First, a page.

New Jersey's coastal economy is one of the primary drivers ofjob creation and economic growth in our State. In 2016, New Jersey's tourism industry generated over $44 billion, directly supported over 321,000 jobs, and indirectly supported more than 517,000 jobs—a total of nearly 10% of the state's workforce. Beyond our workforce, the homes and businesses that make up New Jersey's shore communities are valued at nearly $800 billion.

Also critical to the state's economic health is a thriving fishing industry. In 2015, New Jersey's commercial seafood industry supported over 31,000 jobs. We are also home to one of the largest saltwater recreational fishing industries in the nation, which supports over 16,000 jobs and generates nearly $1.5 billion in statewide economic impacts.

Drilling off the coast of New Jersey puts each of these critical economic drivers at risk, and for that reason, we strongly oppose the recently-issued Draft Proposed Plan. Our concerns are shared by generations of New Jersey families who have lived and vacationed along our pristine shores; by fishers whose livelihoods depend on clean coastal waters; and by the small businesses that rely on tourism to earn a family wage and to create jobs.

We invite you to personally visit New Jersey prior to the issuance of the Proposed Program, to leam firsthand about how offshore drilling would harm our communities and our economy. We would be happy to facilitate such a visit and connect you with the individuals who have the most to lose in the event of an oil spill. Many of these individuals are still working to rebuild after the devastation of Superstorm Sandy, and cannot afford the risk of another disaster in the form of an oil spill.

Robert Menendez United States Senator, Corey A. Booker United States Senator, Congressman Frank Pallone, Congressman Christopher Smith, Congressman Albio Sires, Congressman Frank LoBiondo, Congressman Donald Payne, Congressman Bill Pascrell Jr, Congressman Leonard Lance, Congressman Rodney Frelinghuysen, Congressman David Norcross, Congressman Bonnie Watson Coleman, Congressman Josh Gottheimer, Congressman Tom MacArthur
NJ Senators, Governor, & Governor-Elect Letter on Off-Shore Drilling
January 14, 2018 The Honorable Ryan Zinke Secretary United States Department of Interior 1849 C Street NW Washington, DC 20240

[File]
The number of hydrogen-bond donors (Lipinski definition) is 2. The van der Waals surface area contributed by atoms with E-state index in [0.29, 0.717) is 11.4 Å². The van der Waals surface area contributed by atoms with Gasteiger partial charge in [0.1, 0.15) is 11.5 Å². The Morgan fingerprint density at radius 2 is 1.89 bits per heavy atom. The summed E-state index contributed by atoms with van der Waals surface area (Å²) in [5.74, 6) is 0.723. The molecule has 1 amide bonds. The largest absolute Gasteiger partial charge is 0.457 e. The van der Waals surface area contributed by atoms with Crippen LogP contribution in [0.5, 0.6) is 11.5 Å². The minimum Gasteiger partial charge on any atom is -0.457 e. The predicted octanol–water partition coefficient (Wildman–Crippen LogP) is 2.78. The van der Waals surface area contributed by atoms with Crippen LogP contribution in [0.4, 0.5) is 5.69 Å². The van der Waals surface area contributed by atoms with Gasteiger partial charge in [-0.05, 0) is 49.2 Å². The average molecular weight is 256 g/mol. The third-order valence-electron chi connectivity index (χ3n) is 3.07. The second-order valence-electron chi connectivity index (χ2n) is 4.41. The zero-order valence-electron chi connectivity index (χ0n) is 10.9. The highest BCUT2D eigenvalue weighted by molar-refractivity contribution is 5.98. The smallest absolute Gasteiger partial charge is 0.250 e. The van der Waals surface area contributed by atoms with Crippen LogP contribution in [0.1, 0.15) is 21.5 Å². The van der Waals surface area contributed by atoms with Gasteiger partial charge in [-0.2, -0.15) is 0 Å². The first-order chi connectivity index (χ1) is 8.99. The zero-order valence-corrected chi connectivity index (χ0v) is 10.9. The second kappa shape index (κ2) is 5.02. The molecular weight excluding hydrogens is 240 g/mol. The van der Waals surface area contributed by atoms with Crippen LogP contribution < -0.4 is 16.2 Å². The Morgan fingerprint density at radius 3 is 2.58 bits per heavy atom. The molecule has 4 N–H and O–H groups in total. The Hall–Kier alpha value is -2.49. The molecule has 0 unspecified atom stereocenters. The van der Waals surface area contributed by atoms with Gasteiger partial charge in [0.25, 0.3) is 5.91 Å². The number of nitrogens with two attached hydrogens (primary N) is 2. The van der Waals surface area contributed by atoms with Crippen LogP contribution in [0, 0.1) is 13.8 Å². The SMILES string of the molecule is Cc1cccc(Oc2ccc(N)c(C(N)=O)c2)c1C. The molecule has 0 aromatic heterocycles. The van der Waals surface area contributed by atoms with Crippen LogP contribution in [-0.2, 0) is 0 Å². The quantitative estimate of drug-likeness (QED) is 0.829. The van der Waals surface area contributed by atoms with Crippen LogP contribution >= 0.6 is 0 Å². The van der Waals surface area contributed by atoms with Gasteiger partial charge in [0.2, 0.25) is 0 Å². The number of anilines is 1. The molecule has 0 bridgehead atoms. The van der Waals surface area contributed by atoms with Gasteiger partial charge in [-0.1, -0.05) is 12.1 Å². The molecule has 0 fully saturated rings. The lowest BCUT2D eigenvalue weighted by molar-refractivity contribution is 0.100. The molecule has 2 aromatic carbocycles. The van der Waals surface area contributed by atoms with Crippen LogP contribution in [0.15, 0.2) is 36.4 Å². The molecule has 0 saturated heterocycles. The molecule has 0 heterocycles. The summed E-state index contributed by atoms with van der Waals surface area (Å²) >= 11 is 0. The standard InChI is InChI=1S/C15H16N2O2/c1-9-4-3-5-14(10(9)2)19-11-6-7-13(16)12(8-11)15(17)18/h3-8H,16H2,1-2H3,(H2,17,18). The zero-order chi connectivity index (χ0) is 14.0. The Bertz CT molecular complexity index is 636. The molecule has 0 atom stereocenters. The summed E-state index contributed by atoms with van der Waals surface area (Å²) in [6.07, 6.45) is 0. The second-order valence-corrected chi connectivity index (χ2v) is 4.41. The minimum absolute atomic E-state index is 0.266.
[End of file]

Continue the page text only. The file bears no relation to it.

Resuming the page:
Dear Secretary Zinke:

We write in regard to the Bureau of Ocean Energy Management’s (BOEM) National Outer Continental Shelf (OCS) Oil and Gas Leasing Program, which as you know is currently working under the approved 2017-2022 Five-Year Program. Following Executive Order 13795 and Secretarial Order 3350, BOEM initiated a new proposed Five-Year Program from 2019-2024 that proposes oil and gas lease sales in 25 of the 26 OCS planning areas and calls for nine lease sales in the Atlantic Ocean, including two in the North Atlantic. We write in strong opposition to any proposal that includes oil and gas drilling off the coast of New Jersey, which puts at risk the strength of New Jersey’s economy and the health of the state’s unique marine ecosystem.

The Jersey shore is our pride and joy, and as such has long enjoyed protection from oil and gas development by residents, stakeholders, and elected officials – Republicans and Democrats alike – for decades. The Obama Administration’s proposal to include the Mid-Atlantic for oil and gas lease sales when developing the current Five-Year Program was met with strong bipartisan opposition simply because of the Mid-Atlantic’s proximity to New Jersey. This new proposed program now directly opens all offshore waters along New Jersey’s 130 miles of coastline through its proposal to pursue two lease sales in the North Atlantic. Oil spills do not respect state borders which means drilling anywhere off the Atlantic Coast puts New Jersey’s shore in danger.

Each year our state’s coastal economy generates millions of dollars in revenue, and provides hundreds of thousands of jobs in industries that depend on protecting New Jersey’s picturesque beaches and coastal environment. As you have already heard from New Jersey stakeholders and elected officials since the announcement of the proposed plan last week, New Jersey’s boating, commercial, and recreational fishing industries are critical components of the state’s economy. In the wake of Superstorm Sandy, our seafood industry cannot afford the possibility of another disaster like an oil spill that would threaten their livelihoods.